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Alabama NAACP to host voting rights summit in Shelby County

The summit will come on the 10th anniversary of the Shelby v. Holder decision.


The Alabama NAACP will host a three-day summit June 23-25 to discuss the impact of the Shelby v. Holder decision, how to further safeguard voting rights and issues specifically plaguing Black and Brown communities. The gathering is titled the “Shelby Democracy Restoration Summit.”

Organizers, voting rights advocates and community members all across the country, not just Alabama, are encouraged to attend. 

“The Alabama NAACP seeks all Lovers of Democracy and Freedom Fighters to join us in Shelby County as we prepare to save our Democracy,” said Alabama NAACP President Benard Simelton. “We need to restore the VRA of 1965 to its full strength. We need to increase black voter turnout so we can determine our future. This will and can only be done by all of us engaging in the political process. See you in Shelby.”

A march will be held on June 23 in Columbiana to acknowledge issues affecting democracy and freedom. The march will begin at 105 W College St. Columbiana. The events for that day will be from 9 a.m. to 2 p.m. as there will be a rally and meet and greet also. 

On June 24, numerous strategy sessions will be held to discuss issues pertaining to social justice like voting rights restoration, police/prison reform, healthcare and more. The sessions will begin at 8 a.m. and will be held at the University of Montevallo in Montevallo, Alabama, located at 75 College Dr, Montevallo. There will also be a discussion celebrating hip-hop and its impact. Grammy-award-winning singer Peabo Bryson will end the day with a concert at 8 p.m.

On the final day, June 25, will feature a non-denominational service and a gospel concert on the University of Montevallo’s campus. The day will start at 8 a.m. and end at 1 p.m.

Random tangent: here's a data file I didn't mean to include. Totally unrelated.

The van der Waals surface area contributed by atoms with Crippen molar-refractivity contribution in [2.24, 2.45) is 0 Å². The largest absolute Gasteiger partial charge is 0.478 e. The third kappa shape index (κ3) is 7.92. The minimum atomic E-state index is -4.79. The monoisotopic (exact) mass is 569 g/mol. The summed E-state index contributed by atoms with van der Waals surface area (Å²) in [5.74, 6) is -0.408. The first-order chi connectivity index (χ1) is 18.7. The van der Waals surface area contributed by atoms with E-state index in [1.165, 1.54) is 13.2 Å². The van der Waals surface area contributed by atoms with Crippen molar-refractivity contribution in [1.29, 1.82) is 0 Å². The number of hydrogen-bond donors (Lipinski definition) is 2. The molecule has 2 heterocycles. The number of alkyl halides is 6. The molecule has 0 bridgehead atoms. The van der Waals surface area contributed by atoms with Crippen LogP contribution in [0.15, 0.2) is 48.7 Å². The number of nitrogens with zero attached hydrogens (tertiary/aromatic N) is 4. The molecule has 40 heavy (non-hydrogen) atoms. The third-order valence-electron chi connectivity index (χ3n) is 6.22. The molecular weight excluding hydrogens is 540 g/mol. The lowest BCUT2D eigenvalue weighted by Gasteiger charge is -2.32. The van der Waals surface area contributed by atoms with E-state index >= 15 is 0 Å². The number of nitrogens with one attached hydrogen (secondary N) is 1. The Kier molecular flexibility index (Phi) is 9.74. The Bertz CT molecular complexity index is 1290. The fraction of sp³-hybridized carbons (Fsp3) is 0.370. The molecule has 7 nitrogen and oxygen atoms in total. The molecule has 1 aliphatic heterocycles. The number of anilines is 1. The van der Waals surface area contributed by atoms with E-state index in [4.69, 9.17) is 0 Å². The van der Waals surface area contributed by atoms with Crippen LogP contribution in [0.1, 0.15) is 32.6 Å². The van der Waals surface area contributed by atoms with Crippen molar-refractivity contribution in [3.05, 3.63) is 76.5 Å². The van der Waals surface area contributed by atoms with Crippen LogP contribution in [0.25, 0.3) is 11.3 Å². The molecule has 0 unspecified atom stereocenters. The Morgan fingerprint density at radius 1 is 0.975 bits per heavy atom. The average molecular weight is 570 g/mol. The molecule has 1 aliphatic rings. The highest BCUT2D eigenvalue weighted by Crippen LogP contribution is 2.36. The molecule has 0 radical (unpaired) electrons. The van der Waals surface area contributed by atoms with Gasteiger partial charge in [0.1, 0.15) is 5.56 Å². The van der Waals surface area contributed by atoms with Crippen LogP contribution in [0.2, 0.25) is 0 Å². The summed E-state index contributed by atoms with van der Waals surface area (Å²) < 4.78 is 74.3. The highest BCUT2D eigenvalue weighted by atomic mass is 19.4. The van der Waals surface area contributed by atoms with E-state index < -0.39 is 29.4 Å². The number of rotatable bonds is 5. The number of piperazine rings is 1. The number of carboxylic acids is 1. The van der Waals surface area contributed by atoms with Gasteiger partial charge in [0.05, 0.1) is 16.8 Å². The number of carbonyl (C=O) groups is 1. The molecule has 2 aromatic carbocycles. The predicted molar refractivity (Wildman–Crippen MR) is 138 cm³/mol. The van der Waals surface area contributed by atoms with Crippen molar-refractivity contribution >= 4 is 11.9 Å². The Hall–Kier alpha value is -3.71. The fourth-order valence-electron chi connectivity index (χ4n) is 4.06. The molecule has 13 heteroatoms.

June 25 is significant because it marks the 10th anniversary of the Shelby v. Holder decision. In that decision, the U.S. Supreme Court voted to end the preclearance provision of Section 4b in the Voting Rights Act. The provision required states with a history of discriminatory voting practices to obtain federal clearance prior to making any voting changes. 

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“We are issuing a clarion call to all who have seen the impact of an unfair, repressive system designed to put anti-democratic voting measures in place to disenfranchise Blacks and other marginalized people by people who do not believe in democracy,” Omar Neal, a summit organizer, said. “We invite all lovers and protectors of democracy to join us in Shelby County, Alabama.”

Without the preclearance requirement many southern states like Alabama, Mississippi, and Georgia have seen an uptick in voter suppression tactics such as gerrymandering, harsher voter ID laws and purging of voters from the rolls.

A recent voter suppression bill, HB209, was presented in the Alabama Legislature during the 2023 Legislative Session. The legislation would have criminalized assisting voters with their absentee ballot unless you were first of kin. However, the bill died after passing the House and reaching the Senate during the final days of the session. 

But a major win for voting rights advocates came in the Allen v. Milligan decision by the Supreme Court on Friday. The court ruled to uphold Section 2 of the VRA and that Alabama’s recent congressional district maps had to be redrawn because it suppressed the voting power of Black voters. 

Simelton told APR that the decision was a win for the entire country but advocates and organizers must continue to fight to protect voting rights. 

“It was a huge win for those in support of voting rights and a big win for Black voters in Alabama and all Black people,” Simelton said. “The key thing I believe is that the Supreme Court of the United States still believes there is a need to consider race when drawing redistricting lines.”

Patrick Darrington is a reporter at the Alabama Political Reporter. You can reach him at [email protected].

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